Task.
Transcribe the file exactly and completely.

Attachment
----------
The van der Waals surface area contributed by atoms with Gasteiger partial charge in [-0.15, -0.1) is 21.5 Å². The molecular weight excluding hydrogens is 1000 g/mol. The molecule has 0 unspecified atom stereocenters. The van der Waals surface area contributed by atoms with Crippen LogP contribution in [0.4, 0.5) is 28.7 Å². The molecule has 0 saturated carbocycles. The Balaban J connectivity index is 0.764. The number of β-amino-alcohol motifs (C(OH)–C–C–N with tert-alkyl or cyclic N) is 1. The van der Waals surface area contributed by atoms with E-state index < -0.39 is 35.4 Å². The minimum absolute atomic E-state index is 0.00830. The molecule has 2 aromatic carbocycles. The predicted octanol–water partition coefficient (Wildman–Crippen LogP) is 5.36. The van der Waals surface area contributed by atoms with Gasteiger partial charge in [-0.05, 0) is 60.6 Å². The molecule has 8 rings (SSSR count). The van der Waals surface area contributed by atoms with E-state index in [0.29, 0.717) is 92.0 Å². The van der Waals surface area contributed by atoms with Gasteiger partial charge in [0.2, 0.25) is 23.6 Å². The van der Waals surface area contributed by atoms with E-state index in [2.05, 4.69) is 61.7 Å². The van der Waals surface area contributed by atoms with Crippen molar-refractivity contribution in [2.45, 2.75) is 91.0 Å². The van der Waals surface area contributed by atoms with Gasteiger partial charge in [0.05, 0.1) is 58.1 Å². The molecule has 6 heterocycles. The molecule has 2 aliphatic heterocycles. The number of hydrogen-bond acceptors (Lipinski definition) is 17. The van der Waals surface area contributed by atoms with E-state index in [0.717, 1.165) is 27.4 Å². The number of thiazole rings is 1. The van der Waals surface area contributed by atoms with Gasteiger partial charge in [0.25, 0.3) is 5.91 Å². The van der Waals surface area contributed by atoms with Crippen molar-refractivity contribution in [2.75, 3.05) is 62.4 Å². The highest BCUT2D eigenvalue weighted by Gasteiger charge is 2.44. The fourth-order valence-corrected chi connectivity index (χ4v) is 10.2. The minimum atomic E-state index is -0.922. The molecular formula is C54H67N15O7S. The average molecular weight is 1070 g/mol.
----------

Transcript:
The van der Waals surface area contributed by atoms with Gasteiger partial charge in [-0.15, -0.1) is 21.5 Å². The molecular weight excluding hydrogens is 1000 g/mol. The molecule has 0 unspecified atom stereocenters. The van der Waals surface area contributed by atoms with Crippen LogP contribution in [0.4, 0.5) is 28.7 Å². The molecule has 0 saturated carbocycles. The Balaban J connectivity index is 0.764. The number of β-amino-alcohol motifs (C(OH)–C–C–N with tert-alkyl or cyclic N) is 1. The van der Waals surface area contributed by atoms with E-state index < -0.39 is 35.4 Å². The minimum absolute atomic E-state index is 0.00830. The molecule has 2 aromatic carbocycles. The predicted octanol–water partition coefficient (Wildman–Crippen LogP) is 5.36. The van der Waals surface area contributed by atoms with Gasteiger partial charge in [-0.05, 0) is 60.6 Å². The molecule has 8 rings (SSSR count). The van der Waals surface area contributed by atoms with E-state index in [0.29, 0.717) is 92.0 Å². The van der Waals surface area contributed by atoms with Gasteiger partial charge in [0.2, 0.25) is 23.6 Å². The van der Waals surface area contributed by atoms with E-state index in [2.05, 4.69) is 61.7 Å². The van der Waals surface area contributed by atoms with Crippen molar-refractivity contribution in [2.45, 2.75) is 91.0 Å². The van der Waals surface area contributed by atoms with Gasteiger partial charge in [0.05, 0.1) is 58.1 Å². The molecule has 6 heterocycles. The molecule has 2 aliphatic heterocycles. The number of hydrogen-bond acceptors (Lipinski definition) is 17. The van der Waals surface area contributed by atoms with E-state index in [0.717, 1.165) is 27.4 Å². The number of thiazole rings is 1. The van der Waals surface area contributed by atoms with Gasteiger partial charge in [0.25, 0.3) is 5.91 Å². The van der Waals surface area contributed by atoms with Crippen molar-refractivity contribution in [2.75, 3.05) is 62.4 Å². The highest BCUT2D eigenvalue weighted by Gasteiger charge is 2.44. The fourth-order valence-corrected chi connectivity index (χ4v) is 10.2. The minimum atomic E-state index is -0.922. The molecular formula is C54H67N15O7S. The average molecular weight is 1070 g/mol.